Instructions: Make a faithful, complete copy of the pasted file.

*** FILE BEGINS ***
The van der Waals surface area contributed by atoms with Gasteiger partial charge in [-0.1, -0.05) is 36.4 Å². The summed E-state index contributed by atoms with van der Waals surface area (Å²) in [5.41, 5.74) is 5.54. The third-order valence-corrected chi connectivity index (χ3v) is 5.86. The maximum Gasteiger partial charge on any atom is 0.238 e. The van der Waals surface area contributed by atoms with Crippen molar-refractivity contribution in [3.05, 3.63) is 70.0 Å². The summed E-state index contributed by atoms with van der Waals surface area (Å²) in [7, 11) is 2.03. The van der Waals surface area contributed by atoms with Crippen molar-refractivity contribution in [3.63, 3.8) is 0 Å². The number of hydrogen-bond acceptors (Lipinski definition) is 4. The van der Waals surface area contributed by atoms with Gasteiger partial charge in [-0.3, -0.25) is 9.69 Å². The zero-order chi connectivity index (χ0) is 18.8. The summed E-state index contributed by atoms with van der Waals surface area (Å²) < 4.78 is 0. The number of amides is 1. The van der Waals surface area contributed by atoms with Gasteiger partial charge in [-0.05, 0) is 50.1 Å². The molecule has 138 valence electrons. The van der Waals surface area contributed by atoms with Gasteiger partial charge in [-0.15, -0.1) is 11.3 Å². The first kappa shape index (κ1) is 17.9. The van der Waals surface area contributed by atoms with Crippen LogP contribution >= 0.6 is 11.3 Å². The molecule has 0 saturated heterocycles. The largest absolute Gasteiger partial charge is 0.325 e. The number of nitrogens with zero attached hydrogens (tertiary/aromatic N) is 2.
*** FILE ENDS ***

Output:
The van der Waals surface area contributed by atoms with Gasteiger partial charge in [-0.1, -0.05) is 36.4 Å². The summed E-state index contributed by atoms with van der Waals surface area (Å²) in [5.41, 5.74) is 5.54. The third-order valence-corrected chi connectivity index (χ3v) is 5.86. The maximum Gasteiger partial charge on any atom is 0.238 e. The van der Waals surface area contributed by atoms with Crippen molar-refractivity contribution in [3.05, 3.63) is 70.0 Å². The summed E-state index contributed by atoms with van der Waals surface area (Å²) in [7, 11) is 2.03. The van der Waals surface area contributed by atoms with Crippen molar-refractivity contribution in [3.63, 3.8) is 0 Å². The number of hydrogen-bond acceptors (Lipinski definition) is 4. The van der Waals surface area contributed by atoms with Gasteiger partial charge in [-0.3, -0.25) is 9.69 Å². The zero-order chi connectivity index (χ0) is 18.8. The summed E-state index contributed by atoms with van der Waals surface area (Å²) < 4.78 is 0. The number of amides is 1. The van der Waals surface area contributed by atoms with Gasteiger partial charge in [-0.05, 0) is 50.1 Å². The molecule has 138 valence electrons. The van der Waals surface area contributed by atoms with Gasteiger partial charge in [-0.15, -0.1) is 11.3 Å². The first kappa shape index (κ1) is 17.9. The van der Waals surface area contributed by atoms with Crippen LogP contribution >= 0.6 is 11.3 Å². The molecule has 0 saturated heterocycles. The largest absolute Gasteiger partial charge is 0.325 e. The number of nitrogens with zero attached hydrogens (tertiary/aromatic N) is 2.